Category: Local News
Published: Monday, 27 March 2017 11:31
Written by Mike Aiken
Mandi Weist is beside herself. The natural resources student at Lakehead was target shooting on the weekend near her home in Thunder Bay, when she came across a cougar.
"My boyfriend, my two friends -- Casey Nykyforchyn and Istvan Balogh -- and I, had gone out shooting Saturday afternoon at a gravel pit on the Boreal Road. On the way back, at about 2 p.m., we noticed this van parked on the side of the road at about kilometre 13 on the road," she recalled.
"Making sure they were not in any trouble, we had asked them if they were okay. They had told us they were, and that they were just stopped to check out the dead mountain lion on the bank. Being shocked, we had to check it out as well," Weist added.
"We approached the animal and we realized that it was 100 per cent a mountain lion by the colour, the giant teeth, paws, and of course the long tail. It was lying dead on a patch of snow partially frozen," she noted.
The Ministry of Natural Resources would later confirm it as the first ever carcass of a mountain lion, or cougar, found in the province of Ontario. While there has been reports of sightings, footprints and photos in the area, nobody had found one deceased before.
"Being as it was such a rare find, and had been solid proof that these elusive cats actually do prowl the forests of northwestern Ontario, we couldn't leave it behind!" Weist continued. "It would be such an amazing animal to have preserved!"
It didn't take long for Weist to make a decision.
"We loaded the cat onto the roof of my Jeep and took off to find cell service to call Boreal Tales Taxidermy and find out what exactly can be done with the animal, keeping in mind that we would also have to notify the MNR," Weist noted.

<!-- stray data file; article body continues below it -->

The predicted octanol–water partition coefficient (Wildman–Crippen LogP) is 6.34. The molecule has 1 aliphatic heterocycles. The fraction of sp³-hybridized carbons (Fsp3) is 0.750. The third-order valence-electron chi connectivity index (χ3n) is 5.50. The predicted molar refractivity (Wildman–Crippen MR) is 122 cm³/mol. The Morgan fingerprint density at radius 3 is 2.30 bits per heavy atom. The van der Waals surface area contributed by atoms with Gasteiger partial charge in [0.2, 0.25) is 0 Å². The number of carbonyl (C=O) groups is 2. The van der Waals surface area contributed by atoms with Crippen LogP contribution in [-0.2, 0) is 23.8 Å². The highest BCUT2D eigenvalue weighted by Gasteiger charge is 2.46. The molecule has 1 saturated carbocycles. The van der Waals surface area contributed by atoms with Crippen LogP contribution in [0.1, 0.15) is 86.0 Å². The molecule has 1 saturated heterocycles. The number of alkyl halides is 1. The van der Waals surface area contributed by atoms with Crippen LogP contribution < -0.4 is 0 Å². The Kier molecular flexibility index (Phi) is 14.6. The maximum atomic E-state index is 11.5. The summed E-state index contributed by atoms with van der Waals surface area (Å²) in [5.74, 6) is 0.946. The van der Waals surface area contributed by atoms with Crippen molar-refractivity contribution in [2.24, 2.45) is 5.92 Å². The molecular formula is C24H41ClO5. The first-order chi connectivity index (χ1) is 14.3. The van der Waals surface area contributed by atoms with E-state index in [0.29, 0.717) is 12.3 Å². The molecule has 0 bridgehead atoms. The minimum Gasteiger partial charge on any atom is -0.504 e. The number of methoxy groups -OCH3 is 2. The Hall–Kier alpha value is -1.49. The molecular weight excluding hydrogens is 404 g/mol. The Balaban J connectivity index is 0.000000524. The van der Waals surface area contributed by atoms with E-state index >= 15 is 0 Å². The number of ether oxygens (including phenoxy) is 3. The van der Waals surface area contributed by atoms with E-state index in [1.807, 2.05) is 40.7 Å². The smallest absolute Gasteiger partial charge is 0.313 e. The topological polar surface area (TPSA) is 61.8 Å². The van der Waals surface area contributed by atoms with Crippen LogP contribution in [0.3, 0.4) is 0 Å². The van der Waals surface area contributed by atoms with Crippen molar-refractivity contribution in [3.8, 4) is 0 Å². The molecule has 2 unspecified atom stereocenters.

The taxidermists had been almost in denial that we indeed had possession of the great elusive mountain lion. Weist was asked to fill out forms online to report the cat, which she says she did right away.
The taxidermist noted the animal had nothing in its stomach, and its muscles had started to atrophy, which meant the mountain lion had likely died of natural causes. While porcupine quills were found on its shoulder and cheek, none were in its mouth. So, in an effort to find food, the cougar had tangled with a porcupine, but it must've been a futile attempt.
The next day just after noon, Weist received a phone call from a conservation officer, who wanted to see exactly where the animal was found. Upon meeting him, he told Weist mountain lions are an endangered species in Ontario. So, being in possession of one was illegal.
As a result, the ministry confiscated the cat, but they're still continuing the preservation process. The cougar is still being stuffed, and it's going to be on display for educational purposes.
"In the end, I was bummed that I could not keep the beautiful animal, but it still is nice that the cat will be preserved and put on display where many people can see and learn about it. It was an amazing experience and I am glad I was able to be a part of it, as it is a big point in history for Ontario wildlife," Weist said.
For more information:
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